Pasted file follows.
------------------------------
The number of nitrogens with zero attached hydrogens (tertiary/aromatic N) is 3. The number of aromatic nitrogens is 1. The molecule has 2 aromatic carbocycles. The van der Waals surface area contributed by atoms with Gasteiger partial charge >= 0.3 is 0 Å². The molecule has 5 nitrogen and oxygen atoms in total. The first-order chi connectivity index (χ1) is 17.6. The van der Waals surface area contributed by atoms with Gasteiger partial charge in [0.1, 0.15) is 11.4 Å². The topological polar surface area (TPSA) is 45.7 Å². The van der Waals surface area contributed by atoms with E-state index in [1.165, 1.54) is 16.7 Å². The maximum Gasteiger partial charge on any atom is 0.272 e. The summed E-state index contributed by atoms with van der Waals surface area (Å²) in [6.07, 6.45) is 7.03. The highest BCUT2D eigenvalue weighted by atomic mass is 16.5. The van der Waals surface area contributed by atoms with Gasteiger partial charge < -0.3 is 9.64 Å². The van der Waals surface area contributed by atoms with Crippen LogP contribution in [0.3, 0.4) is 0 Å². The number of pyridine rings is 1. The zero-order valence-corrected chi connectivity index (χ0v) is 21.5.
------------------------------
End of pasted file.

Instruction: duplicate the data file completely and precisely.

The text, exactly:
The number of nitrogens with zero attached hydrogens (tertiary/aromatic N) is 3. The number of aromatic nitrogens is 1. The molecule has 2 aromatic carbocycles. The van der Waals surface area contributed by atoms with Gasteiger partial charge >= 0.3 is 0 Å². The molecule has 5 nitrogen and oxygen atoms in total. The first-order chi connectivity index (χ1) is 17.6. The van der Waals surface area contributed by atoms with Gasteiger partial charge in [0.1, 0.15) is 11.4 Å². The topological polar surface area (TPSA) is 45.7 Å². The van der Waals surface area contributed by atoms with E-state index in [1.165, 1.54) is 16.7 Å². The maximum Gasteiger partial charge on any atom is 0.272 e. The summed E-state index contributed by atoms with van der Waals surface area (Å²) in [6.07, 6.45) is 7.03. The highest BCUT2D eigenvalue weighted by atomic mass is 16.5. The van der Waals surface area contributed by atoms with Gasteiger partial charge < -0.3 is 9.64 Å². The van der Waals surface area contributed by atoms with Crippen LogP contribution in [0.3, 0.4) is 0 Å². The number of pyridine rings is 1. The zero-order valence-corrected chi connectivity index (χ0v) is 21.5.